23. Use appropriate signoff.   If replying, you may wish to mirror the signoff of the sender.  Some gurus suggest that “Sincerely” is always safe.  Same with “Yours truly” and “Regards;” reserve “Best” for only those whom you know well.
  24. Don’t keep “thank you” as a permanent part of your signoff.  Sometimes it may not apply.
  25. Your emails are a reflection of yourself- your personality and style.  Re-read emails before sending them with this in mind: “Is this how I want to be perceived by the recipient?”
  26. Resist bombarding people with single thoughts or questions email after email.  It might make more sense to save an email in drafts and simply add thoughts/questions to it as the day goes along and then send it at a later time.

Here are some mini case studies about emails:
Father and Son
A father and son work closely together in their business.  Their relationship is very open with one another.  One evening dad wanted to speak with his son about an important matter that involved a meeting on the following day, so he sent his son a crisp email with nothing in the subject field and in the body of the email simply typed, “Call me.”  When Son read the email, he interpreted Dad’s message as “anger” and for a while pondered what he might have done to make his dad angry at him.   When he called his dad, he asked if he was angry with him.  Dad’s reply was, “No, not at all” and explained that the brevity (perceived by son as curt) was simply because he was tired but didn’t want to initiate a call to Son wanting to respect his family time.  Fortunately, Father and Son have the kind of relationship that allows this type of dialogue.  Imagine how easy it is to misinterpret a simple act without questioning it further and how Son might have reacted to Dad the following day had this not been clarified.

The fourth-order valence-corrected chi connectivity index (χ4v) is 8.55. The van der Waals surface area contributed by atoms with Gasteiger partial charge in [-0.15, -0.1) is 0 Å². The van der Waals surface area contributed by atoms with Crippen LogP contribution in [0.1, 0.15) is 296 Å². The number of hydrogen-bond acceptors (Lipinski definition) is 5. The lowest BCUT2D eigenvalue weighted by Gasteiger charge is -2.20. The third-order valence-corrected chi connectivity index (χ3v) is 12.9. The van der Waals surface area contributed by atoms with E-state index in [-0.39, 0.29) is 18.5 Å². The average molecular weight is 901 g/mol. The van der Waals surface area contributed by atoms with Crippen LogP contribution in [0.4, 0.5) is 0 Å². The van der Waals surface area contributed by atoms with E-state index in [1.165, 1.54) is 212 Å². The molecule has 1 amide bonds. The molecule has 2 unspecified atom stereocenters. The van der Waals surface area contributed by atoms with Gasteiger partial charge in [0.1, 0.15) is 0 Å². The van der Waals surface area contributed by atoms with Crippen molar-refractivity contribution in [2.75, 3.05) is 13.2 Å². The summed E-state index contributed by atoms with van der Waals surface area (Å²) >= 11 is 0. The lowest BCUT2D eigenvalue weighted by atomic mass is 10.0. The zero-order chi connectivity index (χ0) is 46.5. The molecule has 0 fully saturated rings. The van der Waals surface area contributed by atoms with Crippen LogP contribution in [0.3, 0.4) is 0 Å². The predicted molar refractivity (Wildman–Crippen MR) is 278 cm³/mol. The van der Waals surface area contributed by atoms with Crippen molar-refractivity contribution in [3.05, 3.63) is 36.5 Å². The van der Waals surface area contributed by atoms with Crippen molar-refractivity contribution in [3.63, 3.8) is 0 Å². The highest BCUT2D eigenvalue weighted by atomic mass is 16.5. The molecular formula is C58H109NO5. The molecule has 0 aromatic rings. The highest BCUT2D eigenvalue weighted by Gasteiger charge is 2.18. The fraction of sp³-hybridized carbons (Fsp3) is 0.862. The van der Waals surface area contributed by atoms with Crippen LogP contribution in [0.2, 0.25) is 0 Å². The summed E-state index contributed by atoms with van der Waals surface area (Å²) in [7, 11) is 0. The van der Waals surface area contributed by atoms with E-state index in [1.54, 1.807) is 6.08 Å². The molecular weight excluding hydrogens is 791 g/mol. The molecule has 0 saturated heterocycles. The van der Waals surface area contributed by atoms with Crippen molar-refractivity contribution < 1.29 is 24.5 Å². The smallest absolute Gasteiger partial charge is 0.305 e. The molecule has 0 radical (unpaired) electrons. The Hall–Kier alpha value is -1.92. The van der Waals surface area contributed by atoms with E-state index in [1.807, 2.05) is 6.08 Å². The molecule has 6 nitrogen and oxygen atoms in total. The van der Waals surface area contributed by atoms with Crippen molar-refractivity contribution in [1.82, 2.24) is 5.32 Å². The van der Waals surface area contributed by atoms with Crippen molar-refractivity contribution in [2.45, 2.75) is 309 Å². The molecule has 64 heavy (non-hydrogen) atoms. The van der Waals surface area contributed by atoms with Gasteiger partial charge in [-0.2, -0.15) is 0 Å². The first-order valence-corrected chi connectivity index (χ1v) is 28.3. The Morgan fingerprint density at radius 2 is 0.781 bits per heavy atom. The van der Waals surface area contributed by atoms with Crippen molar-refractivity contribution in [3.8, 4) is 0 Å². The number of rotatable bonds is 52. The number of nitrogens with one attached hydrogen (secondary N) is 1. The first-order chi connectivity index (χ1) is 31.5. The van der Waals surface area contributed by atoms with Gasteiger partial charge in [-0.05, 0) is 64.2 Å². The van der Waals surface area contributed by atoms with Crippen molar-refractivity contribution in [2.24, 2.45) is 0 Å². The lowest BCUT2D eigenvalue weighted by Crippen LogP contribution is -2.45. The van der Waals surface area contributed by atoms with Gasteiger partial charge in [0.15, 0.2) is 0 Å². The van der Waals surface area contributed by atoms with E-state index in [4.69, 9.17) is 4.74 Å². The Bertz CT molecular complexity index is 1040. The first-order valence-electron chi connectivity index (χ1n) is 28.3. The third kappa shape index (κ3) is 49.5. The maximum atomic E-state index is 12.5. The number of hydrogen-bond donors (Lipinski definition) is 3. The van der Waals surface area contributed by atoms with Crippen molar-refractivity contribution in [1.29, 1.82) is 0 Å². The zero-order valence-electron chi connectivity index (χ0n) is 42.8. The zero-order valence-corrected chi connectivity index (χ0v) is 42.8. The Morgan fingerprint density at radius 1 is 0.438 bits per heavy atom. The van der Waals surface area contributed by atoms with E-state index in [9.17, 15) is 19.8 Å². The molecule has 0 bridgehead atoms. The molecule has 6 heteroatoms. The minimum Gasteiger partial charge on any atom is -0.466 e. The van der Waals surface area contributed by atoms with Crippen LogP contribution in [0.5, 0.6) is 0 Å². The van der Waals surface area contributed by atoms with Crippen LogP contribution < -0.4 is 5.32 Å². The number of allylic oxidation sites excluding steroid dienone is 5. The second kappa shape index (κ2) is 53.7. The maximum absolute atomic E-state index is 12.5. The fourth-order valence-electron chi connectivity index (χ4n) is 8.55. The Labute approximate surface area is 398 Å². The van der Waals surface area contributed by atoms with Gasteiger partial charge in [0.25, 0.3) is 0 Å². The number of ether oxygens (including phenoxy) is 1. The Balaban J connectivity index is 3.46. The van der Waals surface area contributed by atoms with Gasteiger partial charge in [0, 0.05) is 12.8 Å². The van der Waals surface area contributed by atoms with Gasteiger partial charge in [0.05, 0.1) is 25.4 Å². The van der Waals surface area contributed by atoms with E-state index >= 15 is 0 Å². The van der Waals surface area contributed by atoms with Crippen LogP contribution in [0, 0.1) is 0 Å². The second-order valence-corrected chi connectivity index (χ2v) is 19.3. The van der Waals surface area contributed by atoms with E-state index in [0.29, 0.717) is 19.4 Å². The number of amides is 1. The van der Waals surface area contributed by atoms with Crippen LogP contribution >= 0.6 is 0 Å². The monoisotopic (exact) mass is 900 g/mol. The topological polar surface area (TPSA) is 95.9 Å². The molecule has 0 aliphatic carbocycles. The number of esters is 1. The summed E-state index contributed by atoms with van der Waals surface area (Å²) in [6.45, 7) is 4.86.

Jane and Charlie
Jane and Charlie are business colleagues charged with planning a company retreat.  An enthusiastic Jane is clear in her ideas around the format and content and after much research sends repeated drafts of her plan to Charlie seeking his support.  Charlie, who has lingering doubts about the retreat in the first place, keeps sending Jane’s plans back finding fault with detail after detail.  Exasperated, Jane sends Charlie an email telling him it’s time for him to create a plan since he is not satisfied with hers.  After 4 days of no response from Charlie, Jane is infuriated.  She has put significant time and energy into this and now storms into Charlie’s office where a battle ensues.  A more efficient and effective mode of communication is the old fashion face-to-face type where Charlie could have addressed his concerns with Jane before she even started drafting plans.

About Transition Consulting Group

KarofskyTransition Consulting Group is a family business that consults to other family businesses.  The father-son team of Paul and David Karofsky offer a dual generation approach to working with family businesses around the transition and succession of ownership and leadership.  We focus on helping clients build alignment and address challenges ranging from communication and conflict resolution to strategic planning and governance.